hit – hit – hit
mishit – mishit – mishit
overhit – overhit – overhit
underhit – underhit – underhit
Weak with coalescence of dentals
hoist – hoisted/hoist – hoisted/hoist Weak, hoist was originally the past form of the now archaic verb hoise
hold – held – held
behold – beheld – beheld
inhold – inheld – inheld
mishold – misheld – misheld
uphold – upheld – upheld
withhold – withheld – withheld
Strong, class 7
hurt – hurt – hurt Weak with coalescence of dentals
keep – kept – kept
miskeep – miskept – miskept
underkeep – underkept – underkept
Weak with vowel shortening
ken – kenned/kent – kenned/kent
misken – miskenned/miskent – miskenned/miskent
Northern and Scottish dialect word. Weak with devoiced ending (or regular)
kneel – knelt/kneeled – knelt/kneeled Weak with vowel shortening and devoiced ending (or regular)
knit – knit/knitted – knit/knitted Weak with coalescence of dentals (or regular)
know – knew – known
*acknow – *acknew – *acknown
foreknow – foreknew – foreknown
misknow – misknew – misknown
Strong, class 7
lade – laded – laden/laded
overlade – overladed – overladen/overladed
Strong, class 6, often regularized (past participle laden is common adjectivally)
laugh – laughed/*laught – laughed/*laught Originally strong, now weak, regular, with alternative (archaic) spelling
lay – laid – laid
belay – belaid – belaid
*forelay – *forelaid – *forelaid
*forlay – *forlaid – *forlaid
inlay – inlaid – inlaid
interlay – interlaid – interlaid
mislay – mislaid – mislaid
onlay – onlaid – onlaid
outlay – outlaid – outlaid
overlay – overlaid – overlaid
re-lay – re-laid – re-laid
underlay – underlaid – underlaid
unlay – unlaid – unlaid
*uplay – *uplaid – *uplaid
waylay – waylaid – waylaid
Weak, irregular in spelling only
lead – led – led
*belead – *beled – *beled
*forthlead – *forthled – *forthled
inlead – inled – inled
mislead – misled – misled
offlead – offled – offled
onlead – onled – onled
outlead – outled – outled
overlead – overled – overled
underlead – underled – underled
*uplead – *upled – *upled
Weak with vowel shortening and coalescence of dentals
lean – leaned/leant – leaned/leant Weak with vowel shortening and devoiced ending (or regular)
leap – leaped/leapt – leaped/leapt
beleap – beleaped/beleapt – beleaped/beleapt
forthleap – forthleaped/forthleapt – forthleaped/forthleapt
outleap – outleaped/outleapt – outleaped/outleapt
overleap – overleaped/overleapt – overleaped/overleapt
Originally strong, class 7, now weak with vowel shortening (or regular)
learn – learned/learnt – learned/learnt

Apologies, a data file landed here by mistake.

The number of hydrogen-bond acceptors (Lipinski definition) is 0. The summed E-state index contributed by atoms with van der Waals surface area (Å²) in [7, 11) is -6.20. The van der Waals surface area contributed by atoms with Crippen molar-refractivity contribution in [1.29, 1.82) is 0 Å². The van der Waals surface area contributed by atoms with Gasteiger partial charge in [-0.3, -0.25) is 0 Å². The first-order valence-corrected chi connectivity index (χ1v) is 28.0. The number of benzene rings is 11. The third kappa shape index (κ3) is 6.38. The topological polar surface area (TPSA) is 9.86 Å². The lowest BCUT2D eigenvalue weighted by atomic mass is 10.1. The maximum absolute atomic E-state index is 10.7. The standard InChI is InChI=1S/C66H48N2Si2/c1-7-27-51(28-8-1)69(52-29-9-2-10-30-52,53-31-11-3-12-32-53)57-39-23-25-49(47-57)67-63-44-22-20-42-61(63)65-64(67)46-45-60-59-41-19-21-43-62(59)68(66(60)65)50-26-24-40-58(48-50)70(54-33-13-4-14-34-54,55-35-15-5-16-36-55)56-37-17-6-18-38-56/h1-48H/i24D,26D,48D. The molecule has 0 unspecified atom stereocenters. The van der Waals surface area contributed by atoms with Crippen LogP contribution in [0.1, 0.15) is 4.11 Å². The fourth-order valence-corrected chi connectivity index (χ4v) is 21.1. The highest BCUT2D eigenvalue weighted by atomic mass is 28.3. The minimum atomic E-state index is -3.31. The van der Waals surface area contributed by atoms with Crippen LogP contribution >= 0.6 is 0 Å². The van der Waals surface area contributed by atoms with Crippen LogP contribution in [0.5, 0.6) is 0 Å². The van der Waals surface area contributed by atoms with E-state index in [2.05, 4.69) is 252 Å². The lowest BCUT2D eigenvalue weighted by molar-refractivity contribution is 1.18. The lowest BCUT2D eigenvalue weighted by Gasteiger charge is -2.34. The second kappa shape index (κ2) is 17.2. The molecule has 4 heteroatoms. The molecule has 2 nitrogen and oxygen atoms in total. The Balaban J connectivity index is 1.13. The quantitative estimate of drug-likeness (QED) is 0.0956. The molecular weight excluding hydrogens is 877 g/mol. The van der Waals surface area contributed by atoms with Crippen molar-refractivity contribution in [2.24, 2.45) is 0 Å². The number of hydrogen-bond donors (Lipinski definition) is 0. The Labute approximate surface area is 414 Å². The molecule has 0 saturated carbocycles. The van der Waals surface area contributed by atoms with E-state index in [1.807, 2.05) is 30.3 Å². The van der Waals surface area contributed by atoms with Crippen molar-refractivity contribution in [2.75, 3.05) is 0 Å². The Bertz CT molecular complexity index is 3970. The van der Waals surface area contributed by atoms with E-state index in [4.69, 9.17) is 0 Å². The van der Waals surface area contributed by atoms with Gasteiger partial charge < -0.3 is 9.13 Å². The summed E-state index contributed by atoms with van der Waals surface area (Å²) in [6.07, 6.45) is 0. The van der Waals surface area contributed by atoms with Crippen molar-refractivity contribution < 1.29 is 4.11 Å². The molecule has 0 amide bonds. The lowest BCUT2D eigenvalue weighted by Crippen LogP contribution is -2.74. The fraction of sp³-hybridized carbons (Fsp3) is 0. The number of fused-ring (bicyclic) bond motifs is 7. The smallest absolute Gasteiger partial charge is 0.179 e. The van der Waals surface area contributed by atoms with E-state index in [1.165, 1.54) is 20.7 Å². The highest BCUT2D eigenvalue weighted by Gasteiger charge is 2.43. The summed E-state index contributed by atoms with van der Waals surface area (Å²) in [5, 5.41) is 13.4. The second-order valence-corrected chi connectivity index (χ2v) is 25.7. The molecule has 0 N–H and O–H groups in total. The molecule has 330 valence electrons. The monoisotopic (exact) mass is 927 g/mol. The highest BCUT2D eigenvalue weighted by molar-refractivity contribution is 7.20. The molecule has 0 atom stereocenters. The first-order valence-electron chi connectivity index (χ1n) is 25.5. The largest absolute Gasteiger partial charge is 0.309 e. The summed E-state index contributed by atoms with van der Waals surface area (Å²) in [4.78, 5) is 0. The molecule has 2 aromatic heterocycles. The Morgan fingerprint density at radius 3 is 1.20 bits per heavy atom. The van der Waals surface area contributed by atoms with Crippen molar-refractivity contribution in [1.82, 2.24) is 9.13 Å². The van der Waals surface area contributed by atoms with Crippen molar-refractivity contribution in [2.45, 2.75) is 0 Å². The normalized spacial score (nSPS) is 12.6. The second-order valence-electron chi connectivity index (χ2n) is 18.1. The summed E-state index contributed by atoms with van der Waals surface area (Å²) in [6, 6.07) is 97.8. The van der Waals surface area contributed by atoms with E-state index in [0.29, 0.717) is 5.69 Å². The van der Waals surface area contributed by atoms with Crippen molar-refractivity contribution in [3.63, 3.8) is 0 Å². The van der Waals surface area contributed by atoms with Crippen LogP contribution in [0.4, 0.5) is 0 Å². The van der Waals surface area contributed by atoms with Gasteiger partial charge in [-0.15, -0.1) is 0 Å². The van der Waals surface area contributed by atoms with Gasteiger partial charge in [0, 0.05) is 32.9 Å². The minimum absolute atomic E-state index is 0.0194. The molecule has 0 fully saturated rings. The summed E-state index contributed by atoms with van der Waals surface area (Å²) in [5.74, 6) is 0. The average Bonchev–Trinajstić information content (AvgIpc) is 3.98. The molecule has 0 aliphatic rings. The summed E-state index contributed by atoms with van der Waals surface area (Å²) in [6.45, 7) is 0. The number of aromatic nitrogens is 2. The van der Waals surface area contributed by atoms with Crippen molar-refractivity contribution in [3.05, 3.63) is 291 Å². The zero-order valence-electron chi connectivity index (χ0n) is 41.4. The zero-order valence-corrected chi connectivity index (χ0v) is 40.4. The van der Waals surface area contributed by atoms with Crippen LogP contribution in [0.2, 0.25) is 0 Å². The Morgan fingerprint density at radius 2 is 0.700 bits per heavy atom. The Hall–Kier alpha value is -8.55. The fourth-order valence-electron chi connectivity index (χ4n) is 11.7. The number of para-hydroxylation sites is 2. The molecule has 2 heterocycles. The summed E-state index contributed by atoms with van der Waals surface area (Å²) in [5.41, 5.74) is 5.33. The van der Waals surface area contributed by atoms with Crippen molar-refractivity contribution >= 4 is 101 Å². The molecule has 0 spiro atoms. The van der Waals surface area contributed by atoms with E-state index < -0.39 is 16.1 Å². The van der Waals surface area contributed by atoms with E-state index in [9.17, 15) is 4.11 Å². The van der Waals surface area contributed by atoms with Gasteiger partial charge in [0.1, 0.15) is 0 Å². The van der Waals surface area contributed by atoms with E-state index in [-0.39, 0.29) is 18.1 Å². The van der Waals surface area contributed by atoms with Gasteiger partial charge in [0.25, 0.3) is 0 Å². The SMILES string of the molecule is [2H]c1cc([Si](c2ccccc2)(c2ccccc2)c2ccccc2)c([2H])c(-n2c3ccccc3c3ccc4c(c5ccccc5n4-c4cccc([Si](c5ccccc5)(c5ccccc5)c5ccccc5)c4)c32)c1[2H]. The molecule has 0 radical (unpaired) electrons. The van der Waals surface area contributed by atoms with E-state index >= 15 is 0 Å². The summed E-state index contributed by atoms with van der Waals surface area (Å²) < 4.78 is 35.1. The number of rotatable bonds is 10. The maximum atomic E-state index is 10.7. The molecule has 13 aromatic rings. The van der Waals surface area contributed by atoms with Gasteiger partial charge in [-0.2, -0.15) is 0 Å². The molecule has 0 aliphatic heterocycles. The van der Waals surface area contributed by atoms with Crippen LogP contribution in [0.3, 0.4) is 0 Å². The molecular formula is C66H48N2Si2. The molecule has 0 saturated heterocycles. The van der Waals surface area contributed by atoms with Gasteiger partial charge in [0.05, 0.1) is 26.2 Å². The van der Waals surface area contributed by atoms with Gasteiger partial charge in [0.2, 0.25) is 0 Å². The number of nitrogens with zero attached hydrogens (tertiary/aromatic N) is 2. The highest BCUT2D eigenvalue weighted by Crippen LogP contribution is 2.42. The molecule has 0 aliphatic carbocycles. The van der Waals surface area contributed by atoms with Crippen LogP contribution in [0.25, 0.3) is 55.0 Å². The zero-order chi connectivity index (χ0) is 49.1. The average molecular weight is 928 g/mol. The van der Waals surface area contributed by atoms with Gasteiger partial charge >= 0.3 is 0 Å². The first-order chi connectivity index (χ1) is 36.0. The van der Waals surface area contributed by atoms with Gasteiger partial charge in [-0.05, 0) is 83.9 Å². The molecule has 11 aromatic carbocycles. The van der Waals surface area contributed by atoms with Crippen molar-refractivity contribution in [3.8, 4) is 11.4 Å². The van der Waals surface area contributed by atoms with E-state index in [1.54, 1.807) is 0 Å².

mislearn – mislearned/mislearnt – mislearned/mislearnt
overlearn – overlearned/overlearnt – overlearned/overlearnt
relearn – relearned/relearnt – relearned/relearnt
unlearn – unlearned/unlearnt – unlearned/unlearnt
Weak with devoiced ending (or regular)
leave – left – left
beleave – beleft – beleft
*forleave – *forleft – *forleft/*forlaft
overleave – overleft – overleft
Weak with vowel shortening and devoiced ending
lend – lent – lent
*forlend – forlent – forlent
Weak with coalescence of dentals and devoiced ending
let – let – let
*forlet – *forlet – *forlet
sublet – sublet – sublet
*underlet – *underlet – *underlet
Strong, class 7
lie – lay – lain
*forelie – *forelay – *forelain
*forlie – *forlay – *forlain
overlie – overlay – overlain
underlie – underlay – underlain
Strong, class 5. Regular in the meaning "tell an untruth".
light – lit/lighted – lit/lighted
backlight – backlit/backlighted – backlit/backlighted
green-light – green-lit/green-lighted – green-lit/green-lighted
relight – relit/relighted – relit/relighted
Weak with vowel shortening and coalescence of dentals (or regular)
lose – lost – lost Originally strong, class 2, now weak with vowel shortening and devoiced ending
make – made – made
remake – remade – remade
unmake – unmade – unmade
Weak; made formed by contraction from "maked"
may – might – (none) Preterite-present, defective. See English modal verbs
mean – meant – meant Weak with vowel shortening and devoiced ending
meet – met – met Weak with vowel shortening and coalescence of dentals
melt – melted/*molt – melted/molten Strong, class 3. Now regularized, but molten survives in adjectival uses.
mix – mixed/*mixt – mixed/*mixt Weak, regular, with alternative (mostly archaic) spelling